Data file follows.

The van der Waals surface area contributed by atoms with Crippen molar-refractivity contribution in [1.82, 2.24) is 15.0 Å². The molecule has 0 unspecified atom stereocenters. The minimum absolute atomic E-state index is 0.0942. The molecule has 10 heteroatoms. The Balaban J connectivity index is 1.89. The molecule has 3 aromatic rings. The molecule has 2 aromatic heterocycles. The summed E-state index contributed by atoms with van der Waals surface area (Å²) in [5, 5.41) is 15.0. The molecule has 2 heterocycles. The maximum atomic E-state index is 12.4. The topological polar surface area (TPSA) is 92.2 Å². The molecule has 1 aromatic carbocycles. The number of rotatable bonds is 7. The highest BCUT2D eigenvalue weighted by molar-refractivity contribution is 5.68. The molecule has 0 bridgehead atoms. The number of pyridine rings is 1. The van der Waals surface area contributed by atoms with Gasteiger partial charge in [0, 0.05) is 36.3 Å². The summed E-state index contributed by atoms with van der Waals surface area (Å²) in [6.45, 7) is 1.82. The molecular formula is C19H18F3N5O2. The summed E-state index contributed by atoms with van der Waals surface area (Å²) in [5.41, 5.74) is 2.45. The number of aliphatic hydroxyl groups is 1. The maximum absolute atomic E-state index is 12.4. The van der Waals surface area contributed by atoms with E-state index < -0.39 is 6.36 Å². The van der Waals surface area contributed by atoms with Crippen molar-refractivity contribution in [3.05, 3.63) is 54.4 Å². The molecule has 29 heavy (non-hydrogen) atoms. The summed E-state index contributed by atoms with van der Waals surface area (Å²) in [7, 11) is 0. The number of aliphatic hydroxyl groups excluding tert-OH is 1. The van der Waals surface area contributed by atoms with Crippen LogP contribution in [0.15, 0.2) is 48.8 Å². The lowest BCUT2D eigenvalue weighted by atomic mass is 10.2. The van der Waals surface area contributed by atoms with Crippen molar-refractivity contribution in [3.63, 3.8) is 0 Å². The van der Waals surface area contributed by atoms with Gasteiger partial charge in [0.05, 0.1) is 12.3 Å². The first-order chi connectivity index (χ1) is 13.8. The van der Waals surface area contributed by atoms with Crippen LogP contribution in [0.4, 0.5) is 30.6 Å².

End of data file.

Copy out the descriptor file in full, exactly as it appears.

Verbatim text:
The van der Waals surface area contributed by atoms with Crippen molar-refractivity contribution in [1.82, 2.24) is 15.0 Å². The molecule has 0 unspecified atom stereocenters. The minimum absolute atomic E-state index is 0.0942. The molecule has 10 heteroatoms. The Balaban J connectivity index is 1.89. The molecule has 3 aromatic rings. The molecule has 2 aromatic heterocycles. The summed E-state index contributed by atoms with van der Waals surface area (Å²) in [5, 5.41) is 15.0. The molecule has 2 heterocycles. The maximum atomic E-state index is 12.4. The topological polar surface area (TPSA) is 92.2 Å². The molecule has 1 aromatic carbocycles. The number of rotatable bonds is 7. The highest BCUT2D eigenvalue weighted by molar-refractivity contribution is 5.68. The molecule has 0 bridgehead atoms. The number of pyridine rings is 1. The van der Waals surface area contributed by atoms with Gasteiger partial charge in [0, 0.05) is 36.3 Å². The summed E-state index contributed by atoms with van der Waals surface area (Å²) in [6.45, 7) is 1.82. The molecular formula is C19H18F3N5O2. The summed E-state index contributed by atoms with van der Waals surface area (Å²) in [5.41, 5.74) is 2.45. The number of aliphatic hydroxyl groups is 1. The maximum absolute atomic E-state index is 12.4. The van der Waals surface area contributed by atoms with E-state index < -0.39 is 6.36 Å². The van der Waals surface area contributed by atoms with Crippen molar-refractivity contribution in [3.05, 3.63) is 54.4 Å². The molecule has 29 heavy (non-hydrogen) atoms. The summed E-state index contributed by atoms with van der Waals surface area (Å²) in [7, 11) is 0. The number of aliphatic hydroxyl groups excluding tert-OH is 1. The van der Waals surface area contributed by atoms with Crippen LogP contribution in [0.15, 0.2) is 48.8 Å². The lowest BCUT2D eigenvalue weighted by atomic mass is 10.2. The van der Waals surface area contributed by atoms with Crippen molar-refractivity contribution in [3.63, 3.8) is 0 Å². The van der Waals surface area contributed by atoms with Gasteiger partial charge in [0.05, 0.1) is 12.3 Å². The first-order chi connectivity index (χ1) is 13.8. The van der Waals surface area contributed by atoms with Crippen LogP contribution in [0.4, 0.5) is 30.6 Å².